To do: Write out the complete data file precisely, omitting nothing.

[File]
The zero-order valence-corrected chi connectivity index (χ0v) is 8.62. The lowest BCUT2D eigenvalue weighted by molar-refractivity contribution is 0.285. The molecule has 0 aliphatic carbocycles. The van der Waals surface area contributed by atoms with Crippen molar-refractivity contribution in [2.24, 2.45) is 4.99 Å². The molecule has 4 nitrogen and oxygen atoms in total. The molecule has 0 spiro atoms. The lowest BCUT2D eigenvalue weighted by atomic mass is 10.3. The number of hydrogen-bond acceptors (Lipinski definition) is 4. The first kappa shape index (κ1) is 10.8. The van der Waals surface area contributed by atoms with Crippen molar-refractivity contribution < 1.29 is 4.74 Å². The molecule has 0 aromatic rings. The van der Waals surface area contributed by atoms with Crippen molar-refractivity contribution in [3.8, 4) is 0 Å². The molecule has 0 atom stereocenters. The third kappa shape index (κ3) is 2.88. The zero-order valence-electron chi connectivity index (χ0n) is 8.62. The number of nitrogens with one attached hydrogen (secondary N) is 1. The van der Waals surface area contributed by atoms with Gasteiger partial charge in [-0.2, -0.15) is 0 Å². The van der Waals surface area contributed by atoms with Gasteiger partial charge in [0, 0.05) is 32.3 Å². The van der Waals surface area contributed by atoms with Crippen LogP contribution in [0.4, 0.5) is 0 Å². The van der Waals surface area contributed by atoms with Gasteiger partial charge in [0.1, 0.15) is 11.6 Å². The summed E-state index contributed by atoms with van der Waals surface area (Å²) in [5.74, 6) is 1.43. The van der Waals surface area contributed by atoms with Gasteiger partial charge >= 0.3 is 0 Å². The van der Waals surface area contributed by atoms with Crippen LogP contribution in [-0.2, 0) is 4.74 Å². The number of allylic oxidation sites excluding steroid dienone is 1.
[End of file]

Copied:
The zero-order valence-corrected chi connectivity index (χ0v) is 8.62. The lowest BCUT2D eigenvalue weighted by molar-refractivity contribution is 0.285. The molecule has 0 aliphatic carbocycles. The van der Waals surface area contributed by atoms with Crippen molar-refractivity contribution in [2.24, 2.45) is 4.99 Å². The molecule has 4 nitrogen and oxygen atoms in total. The molecule has 0 spiro atoms. The lowest BCUT2D eigenvalue weighted by atomic mass is 10.3. The number of hydrogen-bond acceptors (Lipinski definition) is 4. The first kappa shape index (κ1) is 10.8. The van der Waals surface area contributed by atoms with Crippen molar-refractivity contribution < 1.29 is 4.74 Å². The molecule has 0 aromatic rings. The van der Waals surface area contributed by atoms with Crippen molar-refractivity contribution in [3.8, 4) is 0 Å². The molecule has 0 atom stereocenters. The third kappa shape index (κ3) is 2.88. The zero-order valence-electron chi connectivity index (χ0n) is 8.62. The number of nitrogens with one attached hydrogen (secondary N) is 1. The van der Waals surface area contributed by atoms with Gasteiger partial charge in [-0.2, -0.15) is 0 Å². The van der Waals surface area contributed by atoms with Gasteiger partial charge in [0, 0.05) is 32.3 Å². The van der Waals surface area contributed by atoms with Crippen LogP contribution in [0.4, 0.5) is 0 Å². The van der Waals surface area contributed by atoms with Gasteiger partial charge in [0.1, 0.15) is 11.6 Å². The summed E-state index contributed by atoms with van der Waals surface area (Å²) in [5.74, 6) is 1.43. The van der Waals surface area contributed by atoms with Gasteiger partial charge >= 0.3 is 0 Å². The van der Waals surface area contributed by atoms with Crippen LogP contribution in [-0.2, 0) is 4.74 Å². The number of allylic oxidation sites excluding steroid dienone is 1.